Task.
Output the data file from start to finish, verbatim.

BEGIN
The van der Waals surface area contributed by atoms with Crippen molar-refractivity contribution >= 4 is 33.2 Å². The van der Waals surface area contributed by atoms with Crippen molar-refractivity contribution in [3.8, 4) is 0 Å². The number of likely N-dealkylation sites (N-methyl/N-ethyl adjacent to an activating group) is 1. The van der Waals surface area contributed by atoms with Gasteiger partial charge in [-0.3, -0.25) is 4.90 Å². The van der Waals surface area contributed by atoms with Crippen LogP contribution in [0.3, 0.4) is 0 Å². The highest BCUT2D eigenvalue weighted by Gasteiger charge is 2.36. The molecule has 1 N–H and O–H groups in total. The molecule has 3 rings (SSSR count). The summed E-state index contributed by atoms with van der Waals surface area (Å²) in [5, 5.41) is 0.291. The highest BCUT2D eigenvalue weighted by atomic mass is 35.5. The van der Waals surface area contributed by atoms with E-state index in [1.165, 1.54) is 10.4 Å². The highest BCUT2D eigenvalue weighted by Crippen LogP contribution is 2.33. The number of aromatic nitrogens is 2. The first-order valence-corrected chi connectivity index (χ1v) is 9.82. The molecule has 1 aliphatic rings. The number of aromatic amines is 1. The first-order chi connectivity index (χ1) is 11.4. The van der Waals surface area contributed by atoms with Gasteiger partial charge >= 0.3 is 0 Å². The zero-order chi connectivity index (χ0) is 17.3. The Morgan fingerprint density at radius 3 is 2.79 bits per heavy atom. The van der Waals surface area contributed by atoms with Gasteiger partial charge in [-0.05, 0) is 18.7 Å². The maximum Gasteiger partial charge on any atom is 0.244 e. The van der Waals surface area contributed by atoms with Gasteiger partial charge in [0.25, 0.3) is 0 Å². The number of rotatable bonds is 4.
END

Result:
The van der Waals surface area contributed by atoms with Crippen molar-refractivity contribution >= 4 is 33.2 Å². The van der Waals surface area contributed by atoms with Crippen molar-refractivity contribution in [3.8, 4) is 0 Å². The number of likely N-dealkylation sites (N-methyl/N-ethyl adjacent to an activating group) is 1. The van der Waals surface area contributed by atoms with Gasteiger partial charge in [-0.3, -0.25) is 4.90 Å². The van der Waals surface area contributed by atoms with Crippen LogP contribution in [0.3, 0.4) is 0 Å². The highest BCUT2D eigenvalue weighted by Gasteiger charge is 2.36. The molecule has 1 N–H and O–H groups in total. The molecule has 3 rings (SSSR count). The summed E-state index contributed by atoms with van der Waals surface area (Å²) in [5, 5.41) is 0.291. The highest BCUT2D eigenvalue weighted by atomic mass is 35.5. The van der Waals surface area contributed by atoms with E-state index in [1.165, 1.54) is 10.4 Å². The highest BCUT2D eigenvalue weighted by Crippen LogP contribution is 2.33. The number of aromatic nitrogens is 2. The first-order valence-corrected chi connectivity index (χ1v) is 9.82. The molecule has 1 aliphatic rings. The number of aromatic amines is 1. The first-order chi connectivity index (χ1) is 11.4. The van der Waals surface area contributed by atoms with Gasteiger partial charge >= 0.3 is 0 Å². The zero-order chi connectivity index (χ0) is 17.3. The Morgan fingerprint density at radius 3 is 2.79 bits per heavy atom. The van der Waals surface area contributed by atoms with Gasteiger partial charge in [-0.05, 0) is 18.7 Å². The maximum Gasteiger partial charge on any atom is 0.244 e. The van der Waals surface area contributed by atoms with Gasteiger partial charge in [0.25, 0.3) is 0 Å². The number of rotatable bonds is 4.